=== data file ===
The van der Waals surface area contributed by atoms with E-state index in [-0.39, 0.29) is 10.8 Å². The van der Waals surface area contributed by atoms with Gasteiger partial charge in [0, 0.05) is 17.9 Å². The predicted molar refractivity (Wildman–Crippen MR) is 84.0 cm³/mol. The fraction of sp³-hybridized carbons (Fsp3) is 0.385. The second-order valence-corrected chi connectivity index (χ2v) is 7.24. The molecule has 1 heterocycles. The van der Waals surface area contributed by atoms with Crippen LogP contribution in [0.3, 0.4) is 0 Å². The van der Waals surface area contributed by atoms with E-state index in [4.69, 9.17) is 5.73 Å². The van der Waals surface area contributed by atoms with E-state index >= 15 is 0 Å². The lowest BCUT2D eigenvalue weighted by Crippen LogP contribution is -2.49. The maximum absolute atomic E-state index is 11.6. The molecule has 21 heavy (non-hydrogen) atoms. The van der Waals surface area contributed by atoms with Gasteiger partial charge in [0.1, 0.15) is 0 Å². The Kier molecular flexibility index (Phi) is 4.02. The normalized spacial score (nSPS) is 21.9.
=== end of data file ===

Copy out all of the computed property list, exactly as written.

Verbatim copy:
The van der Waals surface area contributed by atoms with E-state index in [-0.39, 0.29) is 10.8 Å². The van der Waals surface area contributed by atoms with Gasteiger partial charge in [0, 0.05) is 17.9 Å². The predicted molar refractivity (Wildman–Crippen MR) is 84.0 cm³/mol. The fraction of sp³-hybridized carbons (Fsp3) is 0.385. The second-order valence-corrected chi connectivity index (χ2v) is 7.24. The molecule has 1 heterocycles. The van der Waals surface area contributed by atoms with Crippen LogP contribution in [0.3, 0.4) is 0 Å². The van der Waals surface area contributed by atoms with E-state index in [4.69, 9.17) is 5.73 Å². The van der Waals surface area contributed by atoms with E-state index >= 15 is 0 Å². The lowest BCUT2D eigenvalue weighted by Crippen LogP contribution is -2.49. The maximum absolute atomic E-state index is 11.6. The molecule has 21 heavy (non-hydrogen) atoms. The van der Waals surface area contributed by atoms with Gasteiger partial charge in [0.1, 0.15) is 0 Å². The Kier molecular flexibility index (Phi) is 4.02. The normalized spacial score (nSPS) is 21.9.